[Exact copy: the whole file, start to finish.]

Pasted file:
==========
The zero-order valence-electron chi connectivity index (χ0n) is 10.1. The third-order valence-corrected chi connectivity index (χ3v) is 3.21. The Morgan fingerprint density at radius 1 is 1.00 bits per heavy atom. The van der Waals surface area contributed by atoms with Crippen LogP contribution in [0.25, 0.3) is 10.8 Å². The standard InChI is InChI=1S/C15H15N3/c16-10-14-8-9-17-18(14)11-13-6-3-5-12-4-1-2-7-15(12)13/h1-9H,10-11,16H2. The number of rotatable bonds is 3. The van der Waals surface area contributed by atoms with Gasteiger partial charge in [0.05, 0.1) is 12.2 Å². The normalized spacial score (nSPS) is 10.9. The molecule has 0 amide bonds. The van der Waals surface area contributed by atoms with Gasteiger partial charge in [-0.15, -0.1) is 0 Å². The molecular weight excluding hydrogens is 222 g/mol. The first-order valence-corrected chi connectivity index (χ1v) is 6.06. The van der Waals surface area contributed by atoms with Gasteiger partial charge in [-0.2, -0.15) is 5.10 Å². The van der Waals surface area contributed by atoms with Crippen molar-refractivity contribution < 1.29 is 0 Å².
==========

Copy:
The zero-order valence-electron chi connectivity index (χ0n) is 10.1. The third-order valence-corrected chi connectivity index (χ3v) is 3.21. The Morgan fingerprint density at radius 1 is 1.00 bits per heavy atom. The van der Waals surface area contributed by atoms with Crippen LogP contribution in [0.25, 0.3) is 10.8 Å². The standard InChI is InChI=1S/C15H15N3/c16-10-14-8-9-17-18(14)11-13-6-3-5-12-4-1-2-7-15(12)13/h1-9H,10-11,16H2. The number of rotatable bonds is 3. The van der Waals surface area contributed by atoms with Gasteiger partial charge in [0.05, 0.1) is 12.2 Å². The normalized spacial score (nSPS) is 10.9. The molecule has 0 amide bonds. The van der Waals surface area contributed by atoms with Gasteiger partial charge in [-0.15, -0.1) is 0 Å². The molecular weight excluding hydrogens is 222 g/mol. The first-order valence-corrected chi connectivity index (χ1v) is 6.06. The van der Waals surface area contributed by atoms with Gasteiger partial charge in [-0.2, -0.15) is 5.10 Å². The van der Waals surface area contributed by atoms with Crippen molar-refractivity contribution < 1.29 is 0 Å².